Effectiveness of a web-based protocol for the screening and phenotyping of individuals with tourette syndrome for genetic studies

Authors

  • Crystelle A. Egan,

    Corresponding author
    1. Langley Porter Psychiatric Institute, Department of Psychiatry, University of California, San Francisco, California
    • Department of Psychiatry UCSF, 401 Parnassus Ave, Box F-0984, San Francisco, CA 94143.
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  • Susan E. Marakovitz,

    1. Integrated Center for Child Development, Newton, Massachusetts
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  • Julia A. O'Rourke,

    1. Department of Pediatrics, Lurie Center for Autism, Massachusetts General Hospital, Boston, Massachusetts
    2. Department of Medicine, Laboratory of Computer Science, Massachusetts General Hospital, Boston, Massachusetts
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  • Lisa Osiecki,

    1. Psychiatric Neurodevelopmental Genetics Unit, Center for Human Genetics Research, Massachusetts General Hospital, Boston, Massachusetts
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  • Cornelia Illmann,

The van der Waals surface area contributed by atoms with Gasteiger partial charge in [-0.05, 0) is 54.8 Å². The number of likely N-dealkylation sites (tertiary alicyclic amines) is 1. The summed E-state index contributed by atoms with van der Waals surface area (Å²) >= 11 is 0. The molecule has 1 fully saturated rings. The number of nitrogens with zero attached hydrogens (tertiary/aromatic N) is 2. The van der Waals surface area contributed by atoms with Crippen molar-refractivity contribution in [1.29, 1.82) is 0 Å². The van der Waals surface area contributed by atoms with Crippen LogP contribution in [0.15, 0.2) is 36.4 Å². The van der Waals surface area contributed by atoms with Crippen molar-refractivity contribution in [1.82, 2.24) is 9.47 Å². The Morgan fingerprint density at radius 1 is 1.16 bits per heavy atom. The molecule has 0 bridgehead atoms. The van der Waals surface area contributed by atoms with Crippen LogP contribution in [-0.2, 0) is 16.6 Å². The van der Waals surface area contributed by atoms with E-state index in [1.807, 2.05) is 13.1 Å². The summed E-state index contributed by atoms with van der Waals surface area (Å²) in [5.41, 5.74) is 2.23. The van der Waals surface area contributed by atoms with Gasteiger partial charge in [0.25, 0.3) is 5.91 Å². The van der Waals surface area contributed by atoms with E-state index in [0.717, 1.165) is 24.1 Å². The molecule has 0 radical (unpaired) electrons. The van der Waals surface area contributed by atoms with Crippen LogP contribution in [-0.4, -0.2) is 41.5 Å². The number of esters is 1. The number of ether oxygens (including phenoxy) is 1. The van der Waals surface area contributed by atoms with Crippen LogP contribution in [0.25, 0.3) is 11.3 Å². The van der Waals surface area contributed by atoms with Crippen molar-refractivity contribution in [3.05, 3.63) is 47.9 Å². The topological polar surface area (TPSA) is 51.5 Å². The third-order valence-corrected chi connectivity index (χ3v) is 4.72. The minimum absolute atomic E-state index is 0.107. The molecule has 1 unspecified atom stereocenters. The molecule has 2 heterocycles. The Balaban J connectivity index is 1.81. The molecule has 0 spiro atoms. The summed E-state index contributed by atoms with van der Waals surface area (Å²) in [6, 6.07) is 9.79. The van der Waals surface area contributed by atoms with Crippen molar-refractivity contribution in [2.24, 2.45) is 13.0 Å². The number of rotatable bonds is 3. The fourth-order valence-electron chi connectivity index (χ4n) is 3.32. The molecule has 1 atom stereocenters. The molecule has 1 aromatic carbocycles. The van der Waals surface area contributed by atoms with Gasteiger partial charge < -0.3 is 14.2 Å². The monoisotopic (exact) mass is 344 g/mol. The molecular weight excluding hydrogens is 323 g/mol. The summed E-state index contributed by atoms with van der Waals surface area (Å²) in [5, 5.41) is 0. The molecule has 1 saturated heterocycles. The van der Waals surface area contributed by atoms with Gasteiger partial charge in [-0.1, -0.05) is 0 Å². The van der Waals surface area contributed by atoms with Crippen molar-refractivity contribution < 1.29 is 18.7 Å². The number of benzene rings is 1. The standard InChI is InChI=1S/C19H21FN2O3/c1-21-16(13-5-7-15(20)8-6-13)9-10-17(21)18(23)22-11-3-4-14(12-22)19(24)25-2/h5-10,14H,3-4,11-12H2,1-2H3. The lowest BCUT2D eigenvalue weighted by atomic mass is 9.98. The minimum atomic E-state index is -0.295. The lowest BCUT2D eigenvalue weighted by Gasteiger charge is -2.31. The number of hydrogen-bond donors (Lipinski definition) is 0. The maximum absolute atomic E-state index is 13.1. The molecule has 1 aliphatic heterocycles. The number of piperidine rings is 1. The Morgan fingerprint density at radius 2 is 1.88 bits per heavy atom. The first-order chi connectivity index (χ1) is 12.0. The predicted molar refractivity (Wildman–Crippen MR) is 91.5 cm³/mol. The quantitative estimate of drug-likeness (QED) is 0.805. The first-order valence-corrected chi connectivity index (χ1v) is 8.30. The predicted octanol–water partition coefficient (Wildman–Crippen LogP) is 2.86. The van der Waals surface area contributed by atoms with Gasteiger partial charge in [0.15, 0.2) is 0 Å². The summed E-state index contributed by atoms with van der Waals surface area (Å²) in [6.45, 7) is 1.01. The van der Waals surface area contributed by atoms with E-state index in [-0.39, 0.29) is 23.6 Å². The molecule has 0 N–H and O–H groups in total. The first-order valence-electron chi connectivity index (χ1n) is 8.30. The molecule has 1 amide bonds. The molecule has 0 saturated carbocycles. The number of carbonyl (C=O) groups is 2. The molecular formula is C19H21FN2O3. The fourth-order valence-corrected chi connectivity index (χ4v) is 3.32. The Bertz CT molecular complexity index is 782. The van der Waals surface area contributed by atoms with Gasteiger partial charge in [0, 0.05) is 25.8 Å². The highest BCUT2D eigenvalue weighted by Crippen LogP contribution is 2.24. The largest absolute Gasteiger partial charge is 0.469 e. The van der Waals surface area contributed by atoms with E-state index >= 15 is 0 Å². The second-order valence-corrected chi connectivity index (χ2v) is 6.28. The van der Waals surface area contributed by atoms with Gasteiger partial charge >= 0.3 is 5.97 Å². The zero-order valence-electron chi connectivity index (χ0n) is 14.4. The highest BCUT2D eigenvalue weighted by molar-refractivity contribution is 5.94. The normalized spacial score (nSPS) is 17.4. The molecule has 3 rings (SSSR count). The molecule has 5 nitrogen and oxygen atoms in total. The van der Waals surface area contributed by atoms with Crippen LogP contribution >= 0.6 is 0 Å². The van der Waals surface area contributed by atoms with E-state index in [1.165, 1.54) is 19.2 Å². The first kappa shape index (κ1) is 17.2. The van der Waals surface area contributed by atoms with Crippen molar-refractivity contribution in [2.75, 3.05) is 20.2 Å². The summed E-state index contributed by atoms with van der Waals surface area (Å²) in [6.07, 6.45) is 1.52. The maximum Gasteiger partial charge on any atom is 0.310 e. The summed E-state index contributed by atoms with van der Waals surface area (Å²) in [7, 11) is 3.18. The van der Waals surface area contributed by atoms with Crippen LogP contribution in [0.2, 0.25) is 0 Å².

1. Psychiatric Neurodevelopmental Genetics Unit, Center for Human Genetics Research, Massachusetts General Hospital, Boston, Massachusetts
    2. Department of Psychiatry, Massachusetts General Hospital, Boston, Massachusetts
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  • Lauren Barton,

    1. Psychiatric Neurodevelopmental Genetics Unit, Center for Human Genetics Research, Massachusetts General Hospital, Boston, Massachusetts
    2. Department of Psychiatry, Massachusetts General Hospital, Boston, Massachusetts
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  • Elizabeth McLaughlin,

    1. Psychiatric Neurodevelopmental Genetics Unit, Center for Human Genetics Research, Massachusetts General Hospital, Boston, Massachusetts
    2. Department of Psychiatry, Massachusetts General Hospital, Boston, Massachusetts
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  • Rachel Proujansky,

    1. Psychiatric Neurodevelopmental Genetics Unit, Center for Human Genetics Research, Massachusetts General Hospital, Boston, Massachusetts
    2. Department of Psychiatry, Massachusetts General Hospital, Boston, Massachusetts
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  • Justin Royal,

    1. Psychiatric Neurodevelopmental Genetics Unit, Center for Human Genetics Research, Massachusetts General Hospital, Boston, Massachusetts
    2. Department of Psychiatry, Massachusetts General Hospital, Boston, Massachusetts
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  • Heather Cowley,

    1. Tourette Syndrome Association, Bayside, New York
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  • Martha Rangel-Lugo,

    1. Langley Porter Psychiatric Institute, Department of Psychiatry, University of California, San Francisco, California
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  • David L. Pauls,

    1. Psychiatric Neurodevelopmental Genetics Unit, Center for Human Genetics Research, Massachusetts General Hospital, Boston, Massachusetts